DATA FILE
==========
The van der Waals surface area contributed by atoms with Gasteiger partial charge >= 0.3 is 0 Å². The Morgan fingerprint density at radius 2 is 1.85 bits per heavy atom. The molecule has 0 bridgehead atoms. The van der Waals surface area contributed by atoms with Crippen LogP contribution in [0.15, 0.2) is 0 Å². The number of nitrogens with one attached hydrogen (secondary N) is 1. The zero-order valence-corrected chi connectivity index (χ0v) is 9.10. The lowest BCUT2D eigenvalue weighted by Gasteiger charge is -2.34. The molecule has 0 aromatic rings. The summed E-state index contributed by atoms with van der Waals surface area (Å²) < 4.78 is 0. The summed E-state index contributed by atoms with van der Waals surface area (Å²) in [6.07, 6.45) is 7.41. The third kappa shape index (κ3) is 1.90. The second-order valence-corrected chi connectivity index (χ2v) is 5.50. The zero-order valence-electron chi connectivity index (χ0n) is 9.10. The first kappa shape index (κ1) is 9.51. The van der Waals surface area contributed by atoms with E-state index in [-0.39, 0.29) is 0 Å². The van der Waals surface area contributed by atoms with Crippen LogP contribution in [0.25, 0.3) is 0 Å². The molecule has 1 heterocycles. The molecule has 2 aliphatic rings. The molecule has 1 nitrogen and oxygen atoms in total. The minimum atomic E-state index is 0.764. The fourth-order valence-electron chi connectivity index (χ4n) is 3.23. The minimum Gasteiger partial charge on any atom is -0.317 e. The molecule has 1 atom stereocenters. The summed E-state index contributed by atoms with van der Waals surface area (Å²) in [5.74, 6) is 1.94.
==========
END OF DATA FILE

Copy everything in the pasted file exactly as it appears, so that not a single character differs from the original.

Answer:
The van der Waals surface area contributed by atoms with Gasteiger partial charge >= 0.3 is 0 Å². The Morgan fingerprint density at radius 2 is 1.85 bits per heavy atom. The molecule has 0 bridgehead atoms. The van der Waals surface area contributed by atoms with Crippen LogP contribution in [0.15, 0.2) is 0 Å². The number of nitrogens with one attached hydrogen (secondary N) is 1. The zero-order valence-corrected chi connectivity index (χ0v) is 9.10. The lowest BCUT2D eigenvalue weighted by Gasteiger charge is -2.34. The molecule has 0 aromatic rings. The summed E-state index contributed by atoms with van der Waals surface area (Å²) < 4.78 is 0. The summed E-state index contributed by atoms with van der Waals surface area (Å²) in [6.07, 6.45) is 7.41. The third kappa shape index (κ3) is 1.90. The second-order valence-corrected chi connectivity index (χ2v) is 5.50. The zero-order valence-electron chi connectivity index (χ0n) is 9.10. The first kappa shape index (κ1) is 9.51. The van der Waals surface area contributed by atoms with E-state index in [-0.39, 0.29) is 0 Å². The van der Waals surface area contributed by atoms with Crippen LogP contribution in [0.25, 0.3) is 0 Å². The molecule has 1 heterocycles. The molecule has 2 aliphatic rings. The molecule has 1 nitrogen and oxygen atoms in total. The minimum atomic E-state index is 0.764. The fourth-order valence-electron chi connectivity index (χ4n) is 3.23. The minimum Gasteiger partial charge on any atom is -0.317 e. The molecule has 1 atom stereocenters. The summed E-state index contributed by atoms with van der Waals surface area (Å²) in [5.74, 6) is 1.94.